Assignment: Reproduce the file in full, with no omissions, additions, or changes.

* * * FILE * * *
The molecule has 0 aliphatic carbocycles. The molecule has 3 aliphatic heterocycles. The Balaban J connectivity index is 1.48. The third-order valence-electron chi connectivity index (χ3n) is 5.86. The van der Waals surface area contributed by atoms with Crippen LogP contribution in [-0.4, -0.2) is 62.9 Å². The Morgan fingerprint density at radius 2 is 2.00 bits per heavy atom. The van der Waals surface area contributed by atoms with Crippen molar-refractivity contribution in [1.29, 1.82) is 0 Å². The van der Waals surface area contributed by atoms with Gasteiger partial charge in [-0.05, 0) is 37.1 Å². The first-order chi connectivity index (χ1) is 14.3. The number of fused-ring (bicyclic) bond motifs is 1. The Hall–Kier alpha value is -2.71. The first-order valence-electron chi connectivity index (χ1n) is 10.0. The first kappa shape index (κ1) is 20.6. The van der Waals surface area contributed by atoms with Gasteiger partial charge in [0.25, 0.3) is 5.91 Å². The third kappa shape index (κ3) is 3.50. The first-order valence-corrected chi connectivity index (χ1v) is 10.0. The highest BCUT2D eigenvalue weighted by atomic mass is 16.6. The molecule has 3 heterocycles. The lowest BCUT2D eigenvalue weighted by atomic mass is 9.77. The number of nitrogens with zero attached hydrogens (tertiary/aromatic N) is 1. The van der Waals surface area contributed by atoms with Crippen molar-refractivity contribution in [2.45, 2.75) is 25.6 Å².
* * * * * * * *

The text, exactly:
The molecule has 0 aliphatic carbocycles. The molecule has 3 aliphatic heterocycles. The Balaban J connectivity index is 1.48. The third-order valence-electron chi connectivity index (χ3n) is 5.86. The van der Waals surface area contributed by atoms with Crippen LogP contribution in [-0.4, -0.2) is 62.9 Å². The Morgan fingerprint density at radius 2 is 2.00 bits per heavy atom. The van der Waals surface area contributed by atoms with Crippen molar-refractivity contribution in [1.29, 1.82) is 0 Å². The van der Waals surface area contributed by atoms with Gasteiger partial charge in [-0.05, 0) is 37.1 Å². The first-order chi connectivity index (χ1) is 14.3. The number of fused-ring (bicyclic) bond motifs is 1. The Hall–Kier alpha value is -2.71. The first-order valence-electron chi connectivity index (χ1n) is 10.0. The first kappa shape index (κ1) is 20.6. The van der Waals surface area contributed by atoms with Gasteiger partial charge in [0.25, 0.3) is 5.91 Å². The third kappa shape index (κ3) is 3.50. The first-order valence-corrected chi connectivity index (χ1v) is 10.0. The highest BCUT2D eigenvalue weighted by atomic mass is 16.6. The molecule has 3 heterocycles. The lowest BCUT2D eigenvalue weighted by atomic mass is 9.77. The number of nitrogens with zero attached hydrogens (tertiary/aromatic N) is 1. The van der Waals surface area contributed by atoms with Crippen molar-refractivity contribution in [2.45, 2.75) is 25.6 Å².